Hence his belief that he can hold the line if below_inflation offers are slightly repackaged to give more to the lower paid grades. He managed to persuade leaders of the Unison union not to oppose such a repackaging of the offer to health workers, and has used the same tactic among council workers, offering a 3.4 percent pay rise to the poorest paid (still less than inflation) with 2.475 percent for the rest. These are examples of the more general “social liberal” strategy of redistribution of income to the poor from the slightly less poor, as opposed to redistribution from the rich. He will also undoubtedly use the prospect of an election to try to browbeat the TUC leaders into conceding his agenda.
He is likely to get some shocks, even if the TUC leaders squirm their way out of the united response they voted for. The older generation of workers may still remember the defeats of the 1980s and often lack the confidence to fight without an official say-so. But these are not even distant memories for workers under 30. And everywhere there are deep rooted resentments. On pay the mega salaries of the company bosses intensify class feeling among many workers, and even among those layers of white collar workers who still regard themselves as middle class there is a feeling that they are missing out on something. You cannot have a society in which the top 10 percent have soared upwards in the past ten years without a healthy “politics of envy” among those who have witnessed their conspicuous consumption.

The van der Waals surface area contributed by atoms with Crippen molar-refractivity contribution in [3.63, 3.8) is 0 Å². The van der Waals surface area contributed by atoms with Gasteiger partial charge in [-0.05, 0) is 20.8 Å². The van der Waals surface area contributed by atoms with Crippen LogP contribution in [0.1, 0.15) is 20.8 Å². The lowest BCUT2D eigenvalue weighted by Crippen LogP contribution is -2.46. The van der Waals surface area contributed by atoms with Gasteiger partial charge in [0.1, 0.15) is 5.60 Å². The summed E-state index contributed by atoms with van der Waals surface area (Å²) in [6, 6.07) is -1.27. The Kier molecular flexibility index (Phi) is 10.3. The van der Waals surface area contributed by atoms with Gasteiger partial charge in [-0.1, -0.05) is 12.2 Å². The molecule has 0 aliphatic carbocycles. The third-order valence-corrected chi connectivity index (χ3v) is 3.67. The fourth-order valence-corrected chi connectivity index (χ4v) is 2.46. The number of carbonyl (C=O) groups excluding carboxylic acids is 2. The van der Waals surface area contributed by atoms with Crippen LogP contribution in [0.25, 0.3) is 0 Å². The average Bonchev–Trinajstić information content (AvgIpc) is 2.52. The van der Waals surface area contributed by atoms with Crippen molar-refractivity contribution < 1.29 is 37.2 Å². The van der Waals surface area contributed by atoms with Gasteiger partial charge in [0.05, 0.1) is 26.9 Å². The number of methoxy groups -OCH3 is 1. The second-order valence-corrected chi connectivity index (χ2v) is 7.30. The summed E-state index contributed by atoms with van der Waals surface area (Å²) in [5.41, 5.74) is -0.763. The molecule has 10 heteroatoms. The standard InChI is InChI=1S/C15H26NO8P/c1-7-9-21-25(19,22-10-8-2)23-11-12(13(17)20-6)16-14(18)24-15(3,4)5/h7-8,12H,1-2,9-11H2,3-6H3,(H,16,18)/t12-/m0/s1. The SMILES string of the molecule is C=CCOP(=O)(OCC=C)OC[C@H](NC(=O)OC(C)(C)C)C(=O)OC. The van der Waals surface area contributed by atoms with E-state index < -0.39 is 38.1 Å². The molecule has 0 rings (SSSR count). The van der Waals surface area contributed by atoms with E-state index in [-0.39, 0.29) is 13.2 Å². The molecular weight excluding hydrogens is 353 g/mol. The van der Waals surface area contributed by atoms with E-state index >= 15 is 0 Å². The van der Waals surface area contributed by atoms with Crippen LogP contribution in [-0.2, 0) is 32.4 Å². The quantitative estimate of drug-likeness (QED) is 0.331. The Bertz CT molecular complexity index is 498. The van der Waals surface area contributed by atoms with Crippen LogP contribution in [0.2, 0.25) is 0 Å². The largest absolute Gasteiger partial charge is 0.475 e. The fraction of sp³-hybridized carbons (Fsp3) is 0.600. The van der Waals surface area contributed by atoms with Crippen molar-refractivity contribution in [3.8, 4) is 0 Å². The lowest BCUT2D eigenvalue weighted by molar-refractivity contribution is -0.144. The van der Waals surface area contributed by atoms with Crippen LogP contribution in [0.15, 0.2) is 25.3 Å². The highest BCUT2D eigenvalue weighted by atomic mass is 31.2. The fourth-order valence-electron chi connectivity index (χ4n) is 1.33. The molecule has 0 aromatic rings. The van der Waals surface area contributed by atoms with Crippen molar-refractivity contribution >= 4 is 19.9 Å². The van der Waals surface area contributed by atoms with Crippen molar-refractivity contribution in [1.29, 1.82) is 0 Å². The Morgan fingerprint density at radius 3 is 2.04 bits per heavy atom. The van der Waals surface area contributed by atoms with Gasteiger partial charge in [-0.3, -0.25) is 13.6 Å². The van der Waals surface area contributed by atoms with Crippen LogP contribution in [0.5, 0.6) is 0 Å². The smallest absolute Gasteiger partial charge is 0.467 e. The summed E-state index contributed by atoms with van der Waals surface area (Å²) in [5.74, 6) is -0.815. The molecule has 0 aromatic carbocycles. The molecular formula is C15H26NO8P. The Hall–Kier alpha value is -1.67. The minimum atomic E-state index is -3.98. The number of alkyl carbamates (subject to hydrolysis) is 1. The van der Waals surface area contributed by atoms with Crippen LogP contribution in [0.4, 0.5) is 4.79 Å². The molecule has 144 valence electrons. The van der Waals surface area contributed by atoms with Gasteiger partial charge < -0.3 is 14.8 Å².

Pay is not, of course, the only basis for resentment among the mass of people who have to drag themselves to work each day. Managerial bullying, the pressure to do unpaid overtime, the stress of having to balance work and childcare, the erosion of lunch breaks and tea breaks, the endless upping of workloads, the apparently irresistible demands to service the 24/7 economy—all these add to the deep sense of dissatisfaction in workplaces. Pay can act as a unifying focus for all these other grievances, and struggles over it provide a class-based outlet for deep accumulations of discontent. In every workplace there are already workers who have been radicalised against New Labour by the anti-war movement. This autumn and winter could see the return of the picket line—and of the growth of class consciousness it expresses. What is a new problem for New Labour will also provide a new audience for its socialist opponents.